LinkedIn is probably the largest professional network service in the world at the time of this writing & this article is just a quick segment about the history of this network anyone can read if they are interested. It was founded on May 5th of 2003 in Mountain View, California in the United States. The site was founded by Reid Hoffman and many individuals who helped with finding PayPal and Socialnet.com. By August 2004, LinkedIn gained a million users, an impressive milestone, and by March 2006, LinkedIn officially made a profit. By 2007, LinkedIn had reached 10 million users and the year after that achievement, the social media site finally released a mobile app that would allow mobile users to utilize the platform directly from their smartphones. In October of 2010, LinkedIn was ranked by Silicon Valley Insider as the 10th most valuable startup in America and by December of that year, LinkedIn was valued at $1.575 billion US Dollars. By 2016, Microsoft bought out LinkedIn and made it its' subsidiary. To this day, Microsoft still owns LinkedIn but allows the giant to act as its own independent entity mostly. Now, LinkedIn has over seven hundred forty million members using the site
LinkedIn has been a good place for business-to-business marketing. Since 2017, about 94% of B2B marketers have used LinkedIn to distribute content. It is also a decent place for users to find jobs and form professional relationships. It has also become a proper platform for creators who want to show off what they have been doing professionally or talk about professional topics. This year, LinkedIn released a ‘Creator Mode’ that would allow users to ‘showcase their activity and insights on LinkedIn’ & select hashtags related to topics said users tend to frequently post about. It also allows those utilizing the Creator Mode to adjust profile backgrounds to show any live streams or broadcasts they are a part of in real-time.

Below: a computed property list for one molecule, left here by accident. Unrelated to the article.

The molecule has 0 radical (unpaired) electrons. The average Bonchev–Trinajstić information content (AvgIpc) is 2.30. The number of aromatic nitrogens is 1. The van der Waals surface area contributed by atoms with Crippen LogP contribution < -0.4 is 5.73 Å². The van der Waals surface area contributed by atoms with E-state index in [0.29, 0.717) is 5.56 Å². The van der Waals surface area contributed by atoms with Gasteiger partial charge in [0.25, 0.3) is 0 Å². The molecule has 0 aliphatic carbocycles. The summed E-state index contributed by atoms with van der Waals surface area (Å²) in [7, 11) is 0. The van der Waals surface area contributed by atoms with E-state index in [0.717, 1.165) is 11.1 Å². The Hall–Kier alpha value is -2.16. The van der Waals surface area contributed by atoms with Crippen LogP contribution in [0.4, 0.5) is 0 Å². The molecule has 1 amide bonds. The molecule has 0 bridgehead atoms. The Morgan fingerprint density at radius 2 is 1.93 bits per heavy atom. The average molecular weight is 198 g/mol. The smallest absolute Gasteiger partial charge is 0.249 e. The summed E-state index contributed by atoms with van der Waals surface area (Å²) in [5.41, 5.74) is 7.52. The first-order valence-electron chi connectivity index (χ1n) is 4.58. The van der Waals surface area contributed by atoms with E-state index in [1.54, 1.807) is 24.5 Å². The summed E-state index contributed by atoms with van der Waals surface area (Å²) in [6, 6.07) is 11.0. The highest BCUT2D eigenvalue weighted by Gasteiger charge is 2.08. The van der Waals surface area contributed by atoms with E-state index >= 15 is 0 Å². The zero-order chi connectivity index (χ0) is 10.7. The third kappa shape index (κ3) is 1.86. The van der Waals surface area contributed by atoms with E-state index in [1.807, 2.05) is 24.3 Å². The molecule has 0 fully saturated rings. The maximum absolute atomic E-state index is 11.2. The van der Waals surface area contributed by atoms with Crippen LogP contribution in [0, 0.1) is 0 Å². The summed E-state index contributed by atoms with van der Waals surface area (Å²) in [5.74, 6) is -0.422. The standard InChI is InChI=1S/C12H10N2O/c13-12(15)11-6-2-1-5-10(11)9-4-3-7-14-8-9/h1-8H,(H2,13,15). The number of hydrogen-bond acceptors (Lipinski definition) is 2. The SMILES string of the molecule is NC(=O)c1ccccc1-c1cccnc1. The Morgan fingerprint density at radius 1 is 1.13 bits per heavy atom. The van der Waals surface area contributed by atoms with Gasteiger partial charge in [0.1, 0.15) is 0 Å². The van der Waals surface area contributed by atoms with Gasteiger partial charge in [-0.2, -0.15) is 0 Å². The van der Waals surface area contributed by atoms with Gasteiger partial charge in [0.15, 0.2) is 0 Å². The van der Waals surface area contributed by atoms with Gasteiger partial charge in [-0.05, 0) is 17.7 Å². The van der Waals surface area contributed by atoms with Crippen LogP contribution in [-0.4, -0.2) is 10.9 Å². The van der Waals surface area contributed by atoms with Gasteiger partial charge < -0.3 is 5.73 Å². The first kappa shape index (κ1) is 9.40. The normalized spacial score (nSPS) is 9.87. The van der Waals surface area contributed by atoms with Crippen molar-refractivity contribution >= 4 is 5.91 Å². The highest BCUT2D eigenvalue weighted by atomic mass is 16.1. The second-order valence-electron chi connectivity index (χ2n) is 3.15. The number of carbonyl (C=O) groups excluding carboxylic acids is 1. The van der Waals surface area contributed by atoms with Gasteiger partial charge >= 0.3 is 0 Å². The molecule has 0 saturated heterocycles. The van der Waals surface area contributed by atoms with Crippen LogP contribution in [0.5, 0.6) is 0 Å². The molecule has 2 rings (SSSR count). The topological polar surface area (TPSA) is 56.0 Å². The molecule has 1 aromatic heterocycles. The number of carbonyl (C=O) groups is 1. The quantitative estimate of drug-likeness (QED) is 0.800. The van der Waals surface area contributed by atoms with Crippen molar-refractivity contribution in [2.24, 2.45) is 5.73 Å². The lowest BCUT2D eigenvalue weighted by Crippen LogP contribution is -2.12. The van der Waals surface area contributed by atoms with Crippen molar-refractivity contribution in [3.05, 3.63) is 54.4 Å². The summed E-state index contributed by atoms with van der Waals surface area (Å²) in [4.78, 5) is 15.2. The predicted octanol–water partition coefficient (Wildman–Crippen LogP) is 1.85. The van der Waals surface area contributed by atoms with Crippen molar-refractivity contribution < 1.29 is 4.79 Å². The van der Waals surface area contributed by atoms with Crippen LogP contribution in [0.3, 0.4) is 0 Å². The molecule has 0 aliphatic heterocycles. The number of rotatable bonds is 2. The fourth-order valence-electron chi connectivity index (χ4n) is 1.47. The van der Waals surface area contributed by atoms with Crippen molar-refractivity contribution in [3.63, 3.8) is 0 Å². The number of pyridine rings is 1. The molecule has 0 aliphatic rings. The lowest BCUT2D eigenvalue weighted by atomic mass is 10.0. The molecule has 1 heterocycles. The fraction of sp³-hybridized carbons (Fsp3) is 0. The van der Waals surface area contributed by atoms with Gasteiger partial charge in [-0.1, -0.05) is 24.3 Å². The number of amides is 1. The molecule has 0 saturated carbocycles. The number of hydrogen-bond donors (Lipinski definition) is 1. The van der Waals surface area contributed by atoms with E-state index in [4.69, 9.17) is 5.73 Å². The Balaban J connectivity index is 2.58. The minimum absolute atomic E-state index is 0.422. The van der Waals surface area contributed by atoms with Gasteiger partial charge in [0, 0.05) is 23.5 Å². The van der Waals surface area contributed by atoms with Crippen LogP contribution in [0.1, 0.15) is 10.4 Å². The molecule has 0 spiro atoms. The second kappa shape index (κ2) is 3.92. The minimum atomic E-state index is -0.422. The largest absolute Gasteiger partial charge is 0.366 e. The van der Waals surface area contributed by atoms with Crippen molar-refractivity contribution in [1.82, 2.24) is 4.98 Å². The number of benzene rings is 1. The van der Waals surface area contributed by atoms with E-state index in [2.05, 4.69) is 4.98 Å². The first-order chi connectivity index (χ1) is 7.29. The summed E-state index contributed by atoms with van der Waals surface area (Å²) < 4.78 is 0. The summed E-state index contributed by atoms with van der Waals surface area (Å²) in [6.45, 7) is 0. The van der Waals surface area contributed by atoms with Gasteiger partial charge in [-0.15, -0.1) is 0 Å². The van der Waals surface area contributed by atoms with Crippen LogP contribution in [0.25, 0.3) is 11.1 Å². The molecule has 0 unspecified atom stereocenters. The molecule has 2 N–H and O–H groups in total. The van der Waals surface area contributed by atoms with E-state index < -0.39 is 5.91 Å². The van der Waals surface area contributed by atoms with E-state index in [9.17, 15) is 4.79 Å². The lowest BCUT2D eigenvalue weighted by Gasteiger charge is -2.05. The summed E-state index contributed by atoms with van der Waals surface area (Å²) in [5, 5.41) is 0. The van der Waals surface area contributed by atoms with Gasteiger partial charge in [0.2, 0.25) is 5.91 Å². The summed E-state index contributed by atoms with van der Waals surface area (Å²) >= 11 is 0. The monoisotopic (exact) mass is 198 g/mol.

LinkedIn is available in many countries across the globe and is available in over twenty-four languages around the world including Arabic, Czech, Turkish, Swedish, and Romanian. However, LinkedIn is available in over 200 countries, but there are also many nations where the service is restricted or banned. The policy of LinkedIn states that “we do not allow member accounts or access to our site from Cuba, Iran, North Korea, Sudan, or Syria”, so someone living in Syria or Iran who wants to use this platform to talk with other professionals might be out of luck unless they find a workaround. The platform is also banned in Russia, Kazakhstan, and is no longer functional in China. Still, most places in the world allow you to use LinkedIn without any issues.
Another important thing about LinkedIn is how they contributed to open source projects, something that I personally like since I see open source software as the future & important to progress in the field of information technology. Apache Kafka (a program for processing data in a stream and network-based messaging) was built and open-sourced at LinkedIn in 2011. LinkedIn also worked on Apache DataFu, a Hadoop library for processing large amounts of data. In fact, LinkedIn’s engineering team has a long list of open-source projects they are currently working with that you can see at this URL: https://engineering.linkedin.com/content/engineering/en-us/open-source.
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